April 22, 2016 at 5:37 am 16
Unity in Polka dots -- Ashley Hales There's something a little bit "Onward Christian Soldier" about the word "unite," that song that played in the background on a tinny piano in my third grade Sunday School class. It's all right angles and big bold letters. But what if unite is also something organic, with cells clinging to each other as they whirl past each other? What if unity mushrooms and grows like the way moss seems to seep up imperceptably between cracks in stone? I'm back to my minivan life, but last week at The Festival of Faith & Writing there was the right-angled unity and there was the moss-like blooming kind. The right-angle unity is the type that looks over the shoulder of the person in front of you to see someone more famous to be associated with. It means when you don't have an offering of status you aren't valuable, your conversation is expendable. I went up to famous authors to tell them how I'd been moved by their words, feeling a total fan girl, blabbing on without a point of connection. The generous ones searched with me, too, knowing that unity is worth cultivating. That holy curiosity is about sustained attention. In the bathroom one morning, I commented on how much I loved a writer's polkadot skirt before finding out she not only was a published author of more than a dozen books, but also a part of the same writers guild as I was. Her face lit up. She'd check on a book that she'd sent me of hers (which she had offered after a quick Facebook conversation). I became human, more than a fan. She was not looking for the next person, she was with the person in front of her. Because at the end of the day, we're all just people in polka dots. We're all just flesh and bone and spirit. We all need to know our words matter, our little outpouring of creativity. Unity grows best out of love -- a love that is born from a common denominator -- that we are the glorious mess of humanity together. // There will be more thoughts from Festival of Faith & Writing and I'm going to send a proper newsy update to my newsletter friends. Don't miss it, sign up here:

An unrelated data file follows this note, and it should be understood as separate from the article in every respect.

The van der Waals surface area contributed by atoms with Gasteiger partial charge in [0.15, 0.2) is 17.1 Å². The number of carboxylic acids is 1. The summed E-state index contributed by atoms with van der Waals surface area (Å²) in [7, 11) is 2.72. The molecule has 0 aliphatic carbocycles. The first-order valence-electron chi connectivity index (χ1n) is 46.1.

*Linking up with Five-Minute Friday.
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Coffee fumes, Resurrection and Feeling Alive
March 25, 2016 at 5:46 am 14